The great liberties that we enjoy in America have been secured against the arbitrary and fickle whims of men and movements by the rule of law. Our social system was not designed so as to depend upon the benevolence of the magistrates, or the altruism of the wealthy, or the condescension of the powerful. Every citizen, rich or poor, man or woman, native-born or immigrant, hale or handicapped, young or old, is equal under the standard of unchanging, immutable, and impartial justice.
As Thomas Paine wrote in Common Sense, the powerful booklet that helped spark the War for Independence, "In America, the law is king."
If left to the mere discretion of human authorities, even the best-intended statutes, edicts, and ordinances inevitably devolve into some form of tyranny. There must, therefore, be an absolute against which no encroachment of prejudice or preference may interfere. There must be a foundation that the winds of change and the waters of circumstance cannot erode. There must be a basis for law that can be depended upon at all times, in all places, and in every situation.
Apart from this uniquely Christian innovation in the affairs of men and nations, there can be no freedom. There never has been before, and there never will be again. Our Founding Fathers knew that only too well.
The opening refrain of the Declaration of Independence affirms the necessity of that kind of absolute standard upon which the rule of law can then be established:
"We hold these truths to be self-evident, that all men are created equal; that they are endowed by their Creator with certain inalienable rights; that among these are life, liberty, and the pursuit of happiness. That, to secure these rights, governments are instituted among men, deriving their just powers from the consent of the governed."
Appealing to the "Supreme Judge of the World" for guidance, and relying on His "Divine Providence" for wisdom, the Framers committed themselves and their posterity to the absolute standard of "the laws of nature and of nature's God." A just government exists, they argued, solely and completely to "provide guards" for the "future security" of that standard. Take away those guards, and the rule of law is no longer possible.
That is precisely why they felt compelled to so boldly declare their autonomy from the British realm. The activist government of the Crown had become increasingly intrusive, burdensome, and fickle and thus the possibility of rule of law had been thrown into very real jeopardy. The Founders merely protested the fashion and fancy of political, bureaucratic, and systemic innovation that had alienated the inalienable.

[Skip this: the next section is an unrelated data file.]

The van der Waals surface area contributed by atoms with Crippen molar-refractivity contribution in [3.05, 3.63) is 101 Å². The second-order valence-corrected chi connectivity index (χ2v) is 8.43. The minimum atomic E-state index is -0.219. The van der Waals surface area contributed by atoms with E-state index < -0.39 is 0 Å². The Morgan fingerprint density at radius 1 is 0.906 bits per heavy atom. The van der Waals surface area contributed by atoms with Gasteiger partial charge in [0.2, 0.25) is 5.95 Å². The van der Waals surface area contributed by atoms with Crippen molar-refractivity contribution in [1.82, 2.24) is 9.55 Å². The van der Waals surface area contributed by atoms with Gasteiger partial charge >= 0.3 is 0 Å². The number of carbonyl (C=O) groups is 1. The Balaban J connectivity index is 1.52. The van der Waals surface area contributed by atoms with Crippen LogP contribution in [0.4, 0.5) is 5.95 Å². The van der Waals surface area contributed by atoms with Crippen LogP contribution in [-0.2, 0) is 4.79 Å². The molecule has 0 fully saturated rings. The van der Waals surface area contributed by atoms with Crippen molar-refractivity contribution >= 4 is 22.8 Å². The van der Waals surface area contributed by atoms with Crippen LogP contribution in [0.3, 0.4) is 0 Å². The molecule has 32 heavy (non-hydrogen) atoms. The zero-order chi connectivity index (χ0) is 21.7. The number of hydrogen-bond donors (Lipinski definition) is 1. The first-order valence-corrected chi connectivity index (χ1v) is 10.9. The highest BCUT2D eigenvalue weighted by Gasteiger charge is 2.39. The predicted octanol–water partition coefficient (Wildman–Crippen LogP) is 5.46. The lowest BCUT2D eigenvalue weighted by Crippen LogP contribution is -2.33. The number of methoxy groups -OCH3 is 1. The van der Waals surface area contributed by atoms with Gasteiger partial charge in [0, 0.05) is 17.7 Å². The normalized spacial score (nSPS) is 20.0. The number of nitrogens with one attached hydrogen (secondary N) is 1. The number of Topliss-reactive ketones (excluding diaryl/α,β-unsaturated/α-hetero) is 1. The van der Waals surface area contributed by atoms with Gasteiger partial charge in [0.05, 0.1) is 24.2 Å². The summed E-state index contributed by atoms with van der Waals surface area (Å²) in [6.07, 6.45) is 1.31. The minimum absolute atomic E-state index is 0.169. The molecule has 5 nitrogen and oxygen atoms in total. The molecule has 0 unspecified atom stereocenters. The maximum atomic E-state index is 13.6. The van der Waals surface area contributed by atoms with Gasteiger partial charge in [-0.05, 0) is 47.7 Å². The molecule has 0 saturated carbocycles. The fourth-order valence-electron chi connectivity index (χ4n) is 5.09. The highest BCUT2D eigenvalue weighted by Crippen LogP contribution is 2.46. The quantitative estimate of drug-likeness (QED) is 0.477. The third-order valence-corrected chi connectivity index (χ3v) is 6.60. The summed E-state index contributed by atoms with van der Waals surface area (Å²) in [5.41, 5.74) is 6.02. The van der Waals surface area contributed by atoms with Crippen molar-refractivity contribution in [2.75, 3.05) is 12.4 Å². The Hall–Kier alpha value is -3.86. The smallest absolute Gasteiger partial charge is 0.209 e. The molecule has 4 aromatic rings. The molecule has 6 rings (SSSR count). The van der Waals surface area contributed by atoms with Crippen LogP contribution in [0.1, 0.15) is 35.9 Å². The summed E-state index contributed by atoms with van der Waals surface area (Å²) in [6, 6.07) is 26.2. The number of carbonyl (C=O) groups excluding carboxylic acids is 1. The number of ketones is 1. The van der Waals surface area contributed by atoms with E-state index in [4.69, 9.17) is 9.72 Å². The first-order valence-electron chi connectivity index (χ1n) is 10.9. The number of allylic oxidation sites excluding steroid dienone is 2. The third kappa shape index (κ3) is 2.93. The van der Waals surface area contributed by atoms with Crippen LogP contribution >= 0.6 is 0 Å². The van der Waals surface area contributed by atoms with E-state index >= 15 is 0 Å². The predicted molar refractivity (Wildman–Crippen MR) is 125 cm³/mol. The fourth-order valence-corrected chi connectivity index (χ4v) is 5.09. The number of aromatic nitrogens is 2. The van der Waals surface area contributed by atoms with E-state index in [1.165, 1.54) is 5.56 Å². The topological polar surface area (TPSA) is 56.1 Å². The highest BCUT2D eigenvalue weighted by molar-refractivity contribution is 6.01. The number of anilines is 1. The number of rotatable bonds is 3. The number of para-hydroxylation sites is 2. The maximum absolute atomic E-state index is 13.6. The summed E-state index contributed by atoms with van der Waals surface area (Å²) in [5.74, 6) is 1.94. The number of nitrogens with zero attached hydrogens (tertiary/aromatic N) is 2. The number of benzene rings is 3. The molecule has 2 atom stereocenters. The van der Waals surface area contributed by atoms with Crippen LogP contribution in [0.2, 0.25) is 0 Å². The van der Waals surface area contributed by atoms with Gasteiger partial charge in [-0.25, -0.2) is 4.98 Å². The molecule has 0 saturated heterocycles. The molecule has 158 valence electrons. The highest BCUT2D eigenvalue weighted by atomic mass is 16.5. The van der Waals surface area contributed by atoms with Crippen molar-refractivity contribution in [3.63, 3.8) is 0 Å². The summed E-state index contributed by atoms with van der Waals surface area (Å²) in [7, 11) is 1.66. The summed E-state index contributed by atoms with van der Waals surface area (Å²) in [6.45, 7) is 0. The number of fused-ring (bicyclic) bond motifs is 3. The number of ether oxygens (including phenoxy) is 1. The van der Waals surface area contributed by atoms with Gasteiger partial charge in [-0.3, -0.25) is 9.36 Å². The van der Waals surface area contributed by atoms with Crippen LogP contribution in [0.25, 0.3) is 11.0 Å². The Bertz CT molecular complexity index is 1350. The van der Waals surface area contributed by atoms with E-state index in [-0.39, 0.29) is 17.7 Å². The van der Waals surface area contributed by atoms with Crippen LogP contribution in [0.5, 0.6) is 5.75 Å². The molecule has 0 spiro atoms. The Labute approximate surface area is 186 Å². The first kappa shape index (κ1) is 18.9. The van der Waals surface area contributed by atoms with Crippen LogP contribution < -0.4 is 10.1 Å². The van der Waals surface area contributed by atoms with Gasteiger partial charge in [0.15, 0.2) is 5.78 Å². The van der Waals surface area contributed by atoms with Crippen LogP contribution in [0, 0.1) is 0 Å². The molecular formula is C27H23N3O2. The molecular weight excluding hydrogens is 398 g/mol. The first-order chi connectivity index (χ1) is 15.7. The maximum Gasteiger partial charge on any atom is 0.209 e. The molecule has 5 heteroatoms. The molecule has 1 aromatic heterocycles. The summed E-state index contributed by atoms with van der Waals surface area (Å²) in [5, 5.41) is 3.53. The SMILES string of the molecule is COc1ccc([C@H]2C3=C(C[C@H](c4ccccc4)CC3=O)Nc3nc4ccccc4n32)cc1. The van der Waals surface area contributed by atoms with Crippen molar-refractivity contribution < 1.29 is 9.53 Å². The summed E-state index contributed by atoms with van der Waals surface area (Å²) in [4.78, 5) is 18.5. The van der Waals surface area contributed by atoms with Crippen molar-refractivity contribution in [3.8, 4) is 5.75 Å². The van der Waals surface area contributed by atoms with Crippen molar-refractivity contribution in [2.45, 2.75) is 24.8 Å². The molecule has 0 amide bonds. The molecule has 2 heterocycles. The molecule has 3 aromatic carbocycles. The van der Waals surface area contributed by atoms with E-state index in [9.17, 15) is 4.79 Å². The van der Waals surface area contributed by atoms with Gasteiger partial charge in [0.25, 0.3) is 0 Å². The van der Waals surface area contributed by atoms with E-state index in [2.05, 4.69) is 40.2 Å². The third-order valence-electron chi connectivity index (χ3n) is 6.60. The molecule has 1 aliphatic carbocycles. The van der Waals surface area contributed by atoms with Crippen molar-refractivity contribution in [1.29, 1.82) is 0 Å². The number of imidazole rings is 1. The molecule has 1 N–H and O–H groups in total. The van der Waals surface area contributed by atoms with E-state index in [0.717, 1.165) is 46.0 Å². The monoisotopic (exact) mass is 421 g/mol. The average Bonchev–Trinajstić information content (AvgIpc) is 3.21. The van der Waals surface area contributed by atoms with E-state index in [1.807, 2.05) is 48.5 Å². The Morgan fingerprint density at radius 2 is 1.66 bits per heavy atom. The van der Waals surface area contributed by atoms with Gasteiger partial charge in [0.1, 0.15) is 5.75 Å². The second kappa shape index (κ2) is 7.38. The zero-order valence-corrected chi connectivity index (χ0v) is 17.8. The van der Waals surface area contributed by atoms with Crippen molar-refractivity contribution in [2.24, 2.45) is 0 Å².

They said that the King's government had, "erected a multitude of new offices, and sent hither swarms of officers to harass our people, and eat out their substance." It had, "called together legislative bodies at places unusual, uncomfortable, and distant. . .for the sole purpose of fatiguing them into compliance with the King's measures." It had, "refused assent to laws, the most wholesome and necessary to the public good." It had, "imposed taxes without consent. . . taking away our charters, abolishing our most valuable laws, and altering fundamentally the forms of our government." And it had, "plundered our seas, ravaged our coasts, destroyed the lives of our people. . .and excited domestic insurrections amongst us."
The Founders believed that no one in America could be absolutely secure under the king, because absoluteness had been thrown out of the constitutional vocabulary. Because certain rights had been abrogated for at least some citizens by a smothering, dominating political behemoth, all of the liberties of all the citizens were at risk because suddenly arbitrariness, relativism, and randomness had entered into the legal equation. The checks against petty partiality and blatant bias had been virtually disabled.
Thus, they acted boldly to "form a more perfect union." They launched a sublime experiment in liberty never before surpassed, never again matched.
Sadly, not even in our own time. As P.J. O'Rourke has asserted, “There are twenty-seven specific complaints against the British Crown set forth in the Declaration of Independence. To modern ears they still sound reasonable. They still sound reasonable in large part, because so many of them can be leveled against the present federal government of the United States.”